Tuesday, January 14, 2014

1st installment - Flameworking Bullseye COE 90 Glass

Flameworking Bullseye COE 90 Glass

This is a little project I have been wanted to do for a while.
Every month I will have a link on my newsletter to this blog.
I will be posting some of the things I have learned about Flameworking Bullseye glass.
The plan is over time to have a tip about every standard color they make in rod.
The tips are just my thoughts on what I have learned over the years and are not indorsed by Bullseye or the end all be all word on the glass – just what I know and want to share.

So let’s get started!
I want to cover 3 colors that are staples in my studio.
1101 Clear – this is one of the reasons I “came to the dark side”. Bullseye clear is consistently clean and clear. No junk, no scum, no chunks of who knows what. I really like to make encased beads and if the clear stinks so does the bead. 1101 come in 2 sizes regular 4-5mm and larger rods 7-8 mm depending on what I am making I use both sizes. I really like the larger size for making canes and murinni.
1401 Crystal clear- I get a lot of questions on this one. What is the difference? The main difference for us flameworkers is what in does not react with. If you are encasing silver then you need 1401 Crystal clear it does not have the unpleasant reaction with silver that 1101 does. That reaction being the silver will oxidize (turn black or dark). In my humble opinion you only need 1401 if you are planning on working with metals in your beads.

0137 – French Vanilla – Ahhh (sung in a high voice like angels) OMG how we love French Vanilla let me count the ways.
1. It is the only Bullseye white that plays nice with the Hot Head torch. Other whites do not like the lack of O2 and turn some undesirable colors in the flame chemistry of the Hot Head. 2. It is a very nice creamy white when flameworked. 3. It reacts in some cool ways with anything that has copper or silver in it. 4. If you use it for a base bead it really will help keep it from cracking when you encase it. I think it is the viscosity of FV that makes it more forgiving. I could go on all day about it but for now that’s it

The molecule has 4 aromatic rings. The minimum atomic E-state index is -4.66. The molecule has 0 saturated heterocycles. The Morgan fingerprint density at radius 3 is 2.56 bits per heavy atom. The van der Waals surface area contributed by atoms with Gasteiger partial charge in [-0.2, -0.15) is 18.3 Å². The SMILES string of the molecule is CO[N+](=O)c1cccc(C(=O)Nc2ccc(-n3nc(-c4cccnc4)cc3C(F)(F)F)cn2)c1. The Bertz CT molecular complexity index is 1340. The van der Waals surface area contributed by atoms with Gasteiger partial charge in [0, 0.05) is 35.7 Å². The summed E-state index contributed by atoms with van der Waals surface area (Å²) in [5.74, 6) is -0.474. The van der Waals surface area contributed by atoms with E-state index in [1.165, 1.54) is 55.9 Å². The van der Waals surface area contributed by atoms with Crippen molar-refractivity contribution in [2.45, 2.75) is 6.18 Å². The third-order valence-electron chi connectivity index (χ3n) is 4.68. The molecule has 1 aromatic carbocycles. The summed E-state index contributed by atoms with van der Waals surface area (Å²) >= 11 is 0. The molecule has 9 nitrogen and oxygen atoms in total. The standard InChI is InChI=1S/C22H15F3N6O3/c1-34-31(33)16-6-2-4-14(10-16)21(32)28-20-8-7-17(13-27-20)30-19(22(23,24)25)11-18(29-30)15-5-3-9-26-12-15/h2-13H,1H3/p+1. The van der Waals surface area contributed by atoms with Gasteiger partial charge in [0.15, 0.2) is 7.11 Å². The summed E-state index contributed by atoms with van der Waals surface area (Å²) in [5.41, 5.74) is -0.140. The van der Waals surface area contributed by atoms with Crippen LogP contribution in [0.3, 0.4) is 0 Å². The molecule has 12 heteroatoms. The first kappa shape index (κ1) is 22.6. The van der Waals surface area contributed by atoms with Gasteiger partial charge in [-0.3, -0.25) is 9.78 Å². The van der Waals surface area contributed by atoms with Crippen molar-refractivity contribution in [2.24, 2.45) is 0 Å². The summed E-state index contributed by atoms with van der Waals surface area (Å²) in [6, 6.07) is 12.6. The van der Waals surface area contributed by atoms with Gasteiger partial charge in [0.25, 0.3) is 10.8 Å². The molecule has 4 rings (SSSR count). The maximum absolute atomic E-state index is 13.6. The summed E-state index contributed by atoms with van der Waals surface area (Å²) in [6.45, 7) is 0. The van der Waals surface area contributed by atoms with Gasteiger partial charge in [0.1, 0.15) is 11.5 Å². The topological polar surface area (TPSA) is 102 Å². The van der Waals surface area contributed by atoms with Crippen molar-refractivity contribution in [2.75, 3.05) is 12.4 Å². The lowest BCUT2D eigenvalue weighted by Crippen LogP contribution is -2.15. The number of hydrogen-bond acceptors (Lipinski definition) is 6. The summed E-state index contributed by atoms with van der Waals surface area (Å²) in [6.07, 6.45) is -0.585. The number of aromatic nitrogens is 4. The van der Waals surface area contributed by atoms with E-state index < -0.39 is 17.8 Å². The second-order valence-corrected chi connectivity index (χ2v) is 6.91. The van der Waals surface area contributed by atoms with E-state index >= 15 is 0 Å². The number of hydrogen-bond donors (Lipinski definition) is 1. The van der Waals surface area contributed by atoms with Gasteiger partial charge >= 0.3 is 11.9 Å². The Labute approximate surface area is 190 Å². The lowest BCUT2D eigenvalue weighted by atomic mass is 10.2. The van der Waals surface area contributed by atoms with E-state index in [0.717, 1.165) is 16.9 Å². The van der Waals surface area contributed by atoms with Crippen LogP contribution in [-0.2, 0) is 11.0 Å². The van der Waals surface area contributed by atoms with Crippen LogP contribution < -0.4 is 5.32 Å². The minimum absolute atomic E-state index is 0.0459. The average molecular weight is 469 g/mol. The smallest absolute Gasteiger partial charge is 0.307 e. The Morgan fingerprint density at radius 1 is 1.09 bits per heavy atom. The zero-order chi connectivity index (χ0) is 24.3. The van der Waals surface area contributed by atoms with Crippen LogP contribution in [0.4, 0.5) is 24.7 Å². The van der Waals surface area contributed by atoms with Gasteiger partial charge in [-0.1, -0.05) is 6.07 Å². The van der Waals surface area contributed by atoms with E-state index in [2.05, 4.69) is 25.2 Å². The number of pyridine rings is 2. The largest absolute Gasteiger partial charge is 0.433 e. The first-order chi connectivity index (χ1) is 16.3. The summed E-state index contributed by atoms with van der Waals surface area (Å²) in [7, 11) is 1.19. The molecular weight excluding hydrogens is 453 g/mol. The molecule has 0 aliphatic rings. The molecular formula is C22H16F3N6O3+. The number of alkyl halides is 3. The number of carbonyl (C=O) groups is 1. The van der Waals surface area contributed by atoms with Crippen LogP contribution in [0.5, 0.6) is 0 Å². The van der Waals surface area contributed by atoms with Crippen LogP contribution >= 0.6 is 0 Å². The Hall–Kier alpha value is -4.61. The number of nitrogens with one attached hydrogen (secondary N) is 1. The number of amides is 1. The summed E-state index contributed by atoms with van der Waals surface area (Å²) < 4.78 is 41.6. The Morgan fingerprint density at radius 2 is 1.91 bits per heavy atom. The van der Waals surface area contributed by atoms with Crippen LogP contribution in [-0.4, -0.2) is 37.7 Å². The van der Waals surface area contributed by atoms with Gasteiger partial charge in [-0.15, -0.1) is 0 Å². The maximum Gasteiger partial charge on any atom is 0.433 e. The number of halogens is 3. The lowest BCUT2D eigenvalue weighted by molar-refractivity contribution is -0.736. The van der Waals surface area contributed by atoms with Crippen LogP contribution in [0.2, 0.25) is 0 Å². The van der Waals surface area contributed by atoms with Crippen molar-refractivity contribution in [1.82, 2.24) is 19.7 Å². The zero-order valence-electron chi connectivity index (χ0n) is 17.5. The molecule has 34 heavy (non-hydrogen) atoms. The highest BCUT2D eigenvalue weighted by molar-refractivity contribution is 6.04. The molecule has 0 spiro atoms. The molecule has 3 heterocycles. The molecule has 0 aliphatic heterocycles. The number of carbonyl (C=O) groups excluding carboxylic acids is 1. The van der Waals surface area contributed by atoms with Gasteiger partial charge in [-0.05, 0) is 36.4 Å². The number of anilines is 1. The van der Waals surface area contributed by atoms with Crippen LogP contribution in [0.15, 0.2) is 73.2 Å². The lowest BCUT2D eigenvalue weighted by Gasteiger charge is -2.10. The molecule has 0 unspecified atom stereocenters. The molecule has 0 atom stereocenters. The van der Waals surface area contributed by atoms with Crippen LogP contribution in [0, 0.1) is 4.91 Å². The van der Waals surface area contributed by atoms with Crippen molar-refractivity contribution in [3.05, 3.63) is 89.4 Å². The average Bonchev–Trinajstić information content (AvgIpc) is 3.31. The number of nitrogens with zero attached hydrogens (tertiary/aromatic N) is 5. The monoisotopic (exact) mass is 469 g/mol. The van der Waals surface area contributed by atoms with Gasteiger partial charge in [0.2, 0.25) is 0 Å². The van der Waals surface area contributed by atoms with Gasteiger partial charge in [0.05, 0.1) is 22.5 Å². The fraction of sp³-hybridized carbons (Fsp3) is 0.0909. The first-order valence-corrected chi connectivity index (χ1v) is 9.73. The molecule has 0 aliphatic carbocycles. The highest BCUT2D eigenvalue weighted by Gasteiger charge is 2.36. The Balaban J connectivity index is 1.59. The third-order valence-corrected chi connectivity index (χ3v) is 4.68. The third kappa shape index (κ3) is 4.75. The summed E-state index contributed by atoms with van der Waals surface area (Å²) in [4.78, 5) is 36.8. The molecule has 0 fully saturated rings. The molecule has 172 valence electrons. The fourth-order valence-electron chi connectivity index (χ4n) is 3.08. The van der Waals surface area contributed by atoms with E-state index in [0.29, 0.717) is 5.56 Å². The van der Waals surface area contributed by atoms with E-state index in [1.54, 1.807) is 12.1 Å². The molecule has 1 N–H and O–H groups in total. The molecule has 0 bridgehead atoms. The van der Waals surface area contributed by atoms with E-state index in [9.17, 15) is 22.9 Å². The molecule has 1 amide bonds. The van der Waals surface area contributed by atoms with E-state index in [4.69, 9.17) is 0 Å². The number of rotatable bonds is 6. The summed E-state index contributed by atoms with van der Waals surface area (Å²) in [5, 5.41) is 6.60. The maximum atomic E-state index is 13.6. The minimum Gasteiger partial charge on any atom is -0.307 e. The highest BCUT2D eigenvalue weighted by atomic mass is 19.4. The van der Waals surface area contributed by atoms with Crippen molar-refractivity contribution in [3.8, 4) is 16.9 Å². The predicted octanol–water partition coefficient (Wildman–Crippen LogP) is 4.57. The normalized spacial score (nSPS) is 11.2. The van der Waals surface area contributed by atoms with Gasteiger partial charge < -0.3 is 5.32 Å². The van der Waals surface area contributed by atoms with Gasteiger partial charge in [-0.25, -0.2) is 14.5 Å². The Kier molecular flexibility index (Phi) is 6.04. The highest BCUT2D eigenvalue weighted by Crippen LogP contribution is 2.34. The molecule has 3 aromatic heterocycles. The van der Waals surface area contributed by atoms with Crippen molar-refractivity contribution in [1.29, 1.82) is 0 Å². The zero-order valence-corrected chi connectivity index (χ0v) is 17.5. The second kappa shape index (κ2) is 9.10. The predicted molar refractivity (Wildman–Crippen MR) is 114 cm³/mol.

0101 – Stiff black – OK here is the flameworking truth about Bullseye black there really isn’t any difference in 0100 – black and stiff black.
One could argue that in fusing the stiff black doesn’t run but we heat out glass way hotter than the kiln so for a flameworker there really isn’t a difference. I only have stiff black in my studio because I only need one black and on the off chance it is a tad bit less likely to bleed into a bead if I over heat it I go with stiff black. You can pull a relatively thin stringer with it and it stay black but if you are going to make the hair like stringers we are seeing in some bead you are not going to get a strong black. My suggestion is encase the black with a thin layer of clear and then pull your stringer if you need it extra thin.
Tip: don’t “boil” your beads if you want black lines to not bleed.

That’s it for this month
encased bead

Encased beads w FV flower

larger size clear for making canes and murinni.

Wednesday, January 1, 2014